On Air Now
Zoe Hardman & Anna Whitehouse 10pm - 1am
21 March 2019, 16:23
Expect longer days, warmer weather and flowers in bloom as a new season has officially arrived.
Spring is officially here!
The days are getting lighter, the weather is warming up and flowers are starting to blossom as the beginning of a new season arrives.
But what is the Spring Equinox and why does it happen? Here, we explain everything you need to know about the annual March event.
The Spring Equinox, also know as the Vernal Equinox or the March Equinox, marks the first official day of spring.
The word ‘equinox’ comes from the Latin word equinoxium, meaning "equality between day and night”, and signals one of the two times a year when day and night are almost exactly the same length.
NASA says: “Because Earth is tilted on its axis, there are only two days a year when the sun shines down exactly over the equator, and the day/night line – called the terminator – runs straight from north to south.
“In the Northern Hemisphere, the March equinox marks the beginning of spring – meaning that our half of Earth is slowly tilting towards the sun, giving us longer days and more sunlight, and moving us out of winter and into spring and summer.”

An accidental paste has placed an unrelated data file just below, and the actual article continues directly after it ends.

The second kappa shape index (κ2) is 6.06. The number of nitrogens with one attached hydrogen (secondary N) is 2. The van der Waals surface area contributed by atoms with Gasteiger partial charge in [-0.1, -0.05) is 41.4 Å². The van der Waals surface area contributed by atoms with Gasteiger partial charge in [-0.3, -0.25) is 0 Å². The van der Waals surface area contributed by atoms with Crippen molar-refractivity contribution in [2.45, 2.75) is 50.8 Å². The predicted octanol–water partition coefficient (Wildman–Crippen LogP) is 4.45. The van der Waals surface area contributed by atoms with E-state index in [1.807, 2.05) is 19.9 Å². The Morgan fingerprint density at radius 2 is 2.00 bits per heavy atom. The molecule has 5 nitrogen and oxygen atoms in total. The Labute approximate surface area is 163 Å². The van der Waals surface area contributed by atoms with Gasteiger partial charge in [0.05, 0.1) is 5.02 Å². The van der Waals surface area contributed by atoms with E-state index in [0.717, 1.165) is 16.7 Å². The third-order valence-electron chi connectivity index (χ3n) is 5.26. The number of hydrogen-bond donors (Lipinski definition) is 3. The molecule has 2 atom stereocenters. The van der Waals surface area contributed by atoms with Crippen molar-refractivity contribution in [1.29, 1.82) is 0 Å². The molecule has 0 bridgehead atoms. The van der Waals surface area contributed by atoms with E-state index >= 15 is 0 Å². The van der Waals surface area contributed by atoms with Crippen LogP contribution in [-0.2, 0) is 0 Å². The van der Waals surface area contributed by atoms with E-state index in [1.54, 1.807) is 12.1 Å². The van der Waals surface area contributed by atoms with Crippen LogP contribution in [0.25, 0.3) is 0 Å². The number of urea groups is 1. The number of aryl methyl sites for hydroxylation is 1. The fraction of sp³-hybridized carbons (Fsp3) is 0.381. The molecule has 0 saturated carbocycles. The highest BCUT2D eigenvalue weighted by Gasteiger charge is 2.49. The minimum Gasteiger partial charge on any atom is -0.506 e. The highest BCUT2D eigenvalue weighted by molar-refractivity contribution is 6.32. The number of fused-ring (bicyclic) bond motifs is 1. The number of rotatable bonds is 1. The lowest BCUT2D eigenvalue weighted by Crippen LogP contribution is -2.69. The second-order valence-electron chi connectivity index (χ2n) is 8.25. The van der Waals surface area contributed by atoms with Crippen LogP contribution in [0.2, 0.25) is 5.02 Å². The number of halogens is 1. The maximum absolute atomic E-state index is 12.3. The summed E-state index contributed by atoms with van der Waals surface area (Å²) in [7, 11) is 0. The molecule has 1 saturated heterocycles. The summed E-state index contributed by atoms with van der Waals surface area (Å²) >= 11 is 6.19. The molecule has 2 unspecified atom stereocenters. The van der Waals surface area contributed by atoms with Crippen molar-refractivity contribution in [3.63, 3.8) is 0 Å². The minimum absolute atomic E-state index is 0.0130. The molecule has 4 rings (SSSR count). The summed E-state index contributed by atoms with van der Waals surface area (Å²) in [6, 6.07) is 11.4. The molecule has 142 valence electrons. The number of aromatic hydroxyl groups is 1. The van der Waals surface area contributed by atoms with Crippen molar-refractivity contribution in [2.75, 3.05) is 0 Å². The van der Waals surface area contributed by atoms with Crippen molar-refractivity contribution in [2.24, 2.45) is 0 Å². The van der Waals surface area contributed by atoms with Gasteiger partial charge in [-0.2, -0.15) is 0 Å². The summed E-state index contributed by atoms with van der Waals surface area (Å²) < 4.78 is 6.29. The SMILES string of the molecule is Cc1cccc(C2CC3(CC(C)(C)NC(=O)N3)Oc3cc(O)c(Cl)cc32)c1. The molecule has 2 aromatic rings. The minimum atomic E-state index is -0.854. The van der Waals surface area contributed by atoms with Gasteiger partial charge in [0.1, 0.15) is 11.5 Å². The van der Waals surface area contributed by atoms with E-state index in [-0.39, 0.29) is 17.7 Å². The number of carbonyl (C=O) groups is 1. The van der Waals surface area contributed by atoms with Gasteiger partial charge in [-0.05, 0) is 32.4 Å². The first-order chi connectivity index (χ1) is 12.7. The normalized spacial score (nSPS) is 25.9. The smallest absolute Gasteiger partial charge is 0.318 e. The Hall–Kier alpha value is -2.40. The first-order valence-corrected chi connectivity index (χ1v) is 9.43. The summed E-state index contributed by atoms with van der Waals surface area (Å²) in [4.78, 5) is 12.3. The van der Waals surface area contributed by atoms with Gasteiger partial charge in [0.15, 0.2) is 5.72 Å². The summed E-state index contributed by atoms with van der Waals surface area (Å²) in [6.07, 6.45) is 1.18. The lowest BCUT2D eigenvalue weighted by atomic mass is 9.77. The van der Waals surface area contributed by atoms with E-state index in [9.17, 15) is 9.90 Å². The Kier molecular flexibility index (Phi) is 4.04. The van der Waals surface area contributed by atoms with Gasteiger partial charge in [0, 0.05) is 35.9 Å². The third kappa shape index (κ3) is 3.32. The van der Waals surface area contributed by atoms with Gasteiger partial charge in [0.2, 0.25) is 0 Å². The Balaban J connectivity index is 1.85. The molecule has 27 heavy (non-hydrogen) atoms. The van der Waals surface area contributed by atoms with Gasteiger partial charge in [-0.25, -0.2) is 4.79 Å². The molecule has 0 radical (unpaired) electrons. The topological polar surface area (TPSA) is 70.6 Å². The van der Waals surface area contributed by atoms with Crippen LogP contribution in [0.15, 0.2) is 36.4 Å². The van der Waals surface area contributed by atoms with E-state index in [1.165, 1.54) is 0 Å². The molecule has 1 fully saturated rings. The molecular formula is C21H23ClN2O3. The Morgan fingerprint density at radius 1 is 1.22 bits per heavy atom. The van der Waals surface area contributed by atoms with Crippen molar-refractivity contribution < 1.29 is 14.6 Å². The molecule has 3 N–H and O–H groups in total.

In the Southern Hemisphere, it marks the beginning of autumn.
This year it falls on March 20 at 9.58pm UK time and signals one of the four major turning points in Earth’s cycle of seasons.
The date of the Spring Equinox changes each year, but in the Northern Hemisphere it always takes place on March 19, 20 or 21.
The Spring Equinox is celebrated in different ways across the globe.
In England, druids, pagans and tourists watch the sunrise at Stonehenge.
In countries including Iran, Tajikistan, Turkey and Iraq, around 300 million people will celebrate Persian New Year as part of a 3,000-year-old festival that begins on the first day of the year in the Iranian calendar – the first day of spring.
Holi, an ancient festival originating from India, marks the start of spring and also begins on March 20 this year.